But again, the pushback will be, but if men were godly this would not happen. But isn't that the big blindspot here? "If men were godly..."

That "if" is a whopper. That "if" is dangerous. Seriously? You're going to make the safety of women a cross-your-fingers, let's hope for the best, contingency? A big fat "if" built atop a foundation of total depravity (as you believe to be the case)? And you are surprised this didn't go well?

Here's another news flash: men aren't godly. (And neither are women.) And given their weak theology of sanctification--because we are saved by "faith alone and not by works"--evangelicals have no clue or program about how to produce godly men. And many of them think godliness isn't even necessary. Witness the evangelical endorsement of Donald Trump.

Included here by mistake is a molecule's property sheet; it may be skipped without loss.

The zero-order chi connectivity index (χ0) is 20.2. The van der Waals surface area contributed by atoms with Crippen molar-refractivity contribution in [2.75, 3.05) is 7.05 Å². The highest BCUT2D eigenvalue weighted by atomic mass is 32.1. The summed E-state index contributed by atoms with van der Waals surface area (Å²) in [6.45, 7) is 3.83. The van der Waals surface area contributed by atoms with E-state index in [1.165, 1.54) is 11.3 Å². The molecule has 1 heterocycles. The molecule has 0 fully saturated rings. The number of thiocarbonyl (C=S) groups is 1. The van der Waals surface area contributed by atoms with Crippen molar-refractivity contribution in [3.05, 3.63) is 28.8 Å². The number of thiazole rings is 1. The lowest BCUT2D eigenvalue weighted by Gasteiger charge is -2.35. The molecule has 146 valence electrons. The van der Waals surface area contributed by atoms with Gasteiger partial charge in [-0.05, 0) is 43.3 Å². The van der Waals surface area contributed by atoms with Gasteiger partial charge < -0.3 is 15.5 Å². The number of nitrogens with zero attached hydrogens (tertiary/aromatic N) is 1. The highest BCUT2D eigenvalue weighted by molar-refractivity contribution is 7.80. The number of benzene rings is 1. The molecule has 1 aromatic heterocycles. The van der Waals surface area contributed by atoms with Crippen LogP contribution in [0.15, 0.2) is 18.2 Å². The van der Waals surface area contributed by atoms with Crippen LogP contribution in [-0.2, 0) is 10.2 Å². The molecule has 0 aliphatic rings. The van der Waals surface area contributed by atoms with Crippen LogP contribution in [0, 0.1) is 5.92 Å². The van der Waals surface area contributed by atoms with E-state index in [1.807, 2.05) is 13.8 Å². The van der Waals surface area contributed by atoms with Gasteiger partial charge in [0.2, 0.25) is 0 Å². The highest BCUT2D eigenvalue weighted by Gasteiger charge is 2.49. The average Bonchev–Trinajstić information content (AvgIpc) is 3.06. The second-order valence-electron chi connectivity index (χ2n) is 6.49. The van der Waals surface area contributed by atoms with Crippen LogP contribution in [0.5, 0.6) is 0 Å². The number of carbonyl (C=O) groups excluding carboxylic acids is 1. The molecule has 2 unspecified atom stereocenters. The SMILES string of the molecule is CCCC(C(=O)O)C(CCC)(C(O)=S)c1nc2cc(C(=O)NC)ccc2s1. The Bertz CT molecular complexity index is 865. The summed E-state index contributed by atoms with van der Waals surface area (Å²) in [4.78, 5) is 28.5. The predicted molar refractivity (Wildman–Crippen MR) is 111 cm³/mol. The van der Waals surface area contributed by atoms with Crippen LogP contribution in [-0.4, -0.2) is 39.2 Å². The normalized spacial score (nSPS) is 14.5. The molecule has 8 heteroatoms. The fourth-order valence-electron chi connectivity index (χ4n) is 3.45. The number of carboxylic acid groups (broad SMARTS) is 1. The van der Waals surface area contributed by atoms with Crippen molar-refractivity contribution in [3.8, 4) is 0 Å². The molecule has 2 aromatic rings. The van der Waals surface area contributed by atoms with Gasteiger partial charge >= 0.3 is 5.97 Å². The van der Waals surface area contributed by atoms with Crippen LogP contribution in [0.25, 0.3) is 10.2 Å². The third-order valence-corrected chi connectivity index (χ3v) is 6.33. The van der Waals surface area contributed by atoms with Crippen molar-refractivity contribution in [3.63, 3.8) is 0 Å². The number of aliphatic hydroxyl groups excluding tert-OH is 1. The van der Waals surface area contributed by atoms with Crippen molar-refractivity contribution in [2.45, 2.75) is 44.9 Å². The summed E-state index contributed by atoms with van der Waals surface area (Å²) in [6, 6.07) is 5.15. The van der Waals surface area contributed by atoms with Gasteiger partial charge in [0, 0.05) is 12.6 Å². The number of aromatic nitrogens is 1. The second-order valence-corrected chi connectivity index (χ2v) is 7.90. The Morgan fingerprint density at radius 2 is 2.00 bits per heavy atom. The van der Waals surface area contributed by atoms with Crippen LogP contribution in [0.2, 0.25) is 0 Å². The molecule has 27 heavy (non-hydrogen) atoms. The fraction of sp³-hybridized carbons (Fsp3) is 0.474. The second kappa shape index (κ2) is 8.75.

To go back to Albert Mohler, I'm not trying to pile on. I understand how he and the SBC read the Bible. But I don't think the Bible is the problem. The problem is talking your eye off human beings and reading the Bible in a moral and human vacuum. That's how you end up making man serve the Sabbath. Perhaps a plug for natural theology fits in here, paying attention to what the sciences of human flourishing might reveal to us about "God's plan."

To conclude, I'm an egalitarian for three reasons.

First, I think you can make a biblical case for it. I'm happy to admit, for the sake of argument, that this case might not be as strong as the complementarian case. Still, you can make a biblical case for it.